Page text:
Cuban government policies are given “legitimacy” at the National Assembly, they aren’t decided there but they are validated all the same with a raise of hands of the legislators [who meet for a few days twice a year]. The act of voting is reduced to people showing public support for the process, rather than being a key moment in civic participation and in the exercise of their political rights. To date, the National Assembly election has been an act of formal democracy rather than real democracy.

Infografía: Néstor Blanco.

For the first time in the elections of the past 60 years, different people will hold the positions of President of State Council and Council of Ministers and First Secretary of the Cuban Communist Party (PCC). However, as Article 5 of the Constitution reminds us, “The Communist Party of Cuba… is the superior leading force of society and the State…”, that is to say, it’s above everything and everyone.

After the seventh Cuban Communist Party (PCC) congress, in April 2016, its leader was elected, and Raul Castro will continue as the head of the PCC until 2021. This leadership now confirms the Party’s presence at the National Assembly with the vast majority of its members being elected.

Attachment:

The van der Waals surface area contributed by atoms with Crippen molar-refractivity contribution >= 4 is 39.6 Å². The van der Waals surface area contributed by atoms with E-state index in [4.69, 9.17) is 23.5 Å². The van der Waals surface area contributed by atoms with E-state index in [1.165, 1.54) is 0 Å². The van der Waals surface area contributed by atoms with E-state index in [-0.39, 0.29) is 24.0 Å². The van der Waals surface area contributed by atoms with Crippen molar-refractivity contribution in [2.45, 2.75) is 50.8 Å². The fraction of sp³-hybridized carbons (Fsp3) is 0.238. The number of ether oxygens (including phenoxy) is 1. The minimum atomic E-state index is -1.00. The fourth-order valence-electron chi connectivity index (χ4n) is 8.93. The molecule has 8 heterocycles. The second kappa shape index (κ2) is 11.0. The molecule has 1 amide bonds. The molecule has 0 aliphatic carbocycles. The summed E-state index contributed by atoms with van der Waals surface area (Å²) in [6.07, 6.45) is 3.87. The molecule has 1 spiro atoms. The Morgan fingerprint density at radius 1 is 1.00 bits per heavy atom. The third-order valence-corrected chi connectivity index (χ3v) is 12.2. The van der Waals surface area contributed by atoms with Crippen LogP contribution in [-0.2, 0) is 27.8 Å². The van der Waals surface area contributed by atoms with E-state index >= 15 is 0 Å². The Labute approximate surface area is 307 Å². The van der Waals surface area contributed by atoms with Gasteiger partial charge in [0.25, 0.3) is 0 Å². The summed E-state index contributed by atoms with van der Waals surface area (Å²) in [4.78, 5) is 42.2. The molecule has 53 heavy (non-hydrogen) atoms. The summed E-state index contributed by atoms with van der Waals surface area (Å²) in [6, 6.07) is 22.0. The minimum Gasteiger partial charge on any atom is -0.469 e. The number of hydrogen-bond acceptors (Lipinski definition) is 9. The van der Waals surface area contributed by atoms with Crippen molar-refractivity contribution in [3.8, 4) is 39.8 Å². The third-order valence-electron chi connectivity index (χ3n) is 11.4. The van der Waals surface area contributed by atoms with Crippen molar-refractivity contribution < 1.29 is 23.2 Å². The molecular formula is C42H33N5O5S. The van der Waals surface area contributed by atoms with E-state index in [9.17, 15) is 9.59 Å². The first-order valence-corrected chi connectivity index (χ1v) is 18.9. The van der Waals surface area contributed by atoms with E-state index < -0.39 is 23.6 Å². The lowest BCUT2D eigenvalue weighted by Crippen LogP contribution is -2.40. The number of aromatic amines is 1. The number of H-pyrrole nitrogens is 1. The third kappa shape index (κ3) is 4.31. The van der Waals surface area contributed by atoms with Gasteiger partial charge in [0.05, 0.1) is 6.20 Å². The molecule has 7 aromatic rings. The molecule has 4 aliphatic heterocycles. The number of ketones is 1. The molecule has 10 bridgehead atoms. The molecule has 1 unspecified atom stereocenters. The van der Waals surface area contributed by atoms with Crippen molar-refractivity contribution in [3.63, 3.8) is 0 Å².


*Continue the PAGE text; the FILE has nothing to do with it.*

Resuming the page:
The PCC isn’t an electoral party (it doesn’t take part in the process theoretically-speaking, although it does follow, monitor, suggest and ensure everything). It doesn’t nominate candidates, nominations don’t come from its ranks, but it doesn’t need them to for two fundamental reasons: 1) being a legislator is just a symbolic act at the end of the day, less and less decisions are being made at the National Assembly and 2) just in case, the Party makes sure that its main leaders are put forward via the national candidature committee.

Infografía: Néstor Blanco.

The Cuban electoral system works on the basis of a closed slate ballot where you can’t write in any candidates. Ever since the ‘90s it has a “new” feature: the single vote, a fast way of voting/approving the entire slate with a single cross and making sure that all of the selected candidates are chosen because they need to have over 50% of the vote in order to be elected.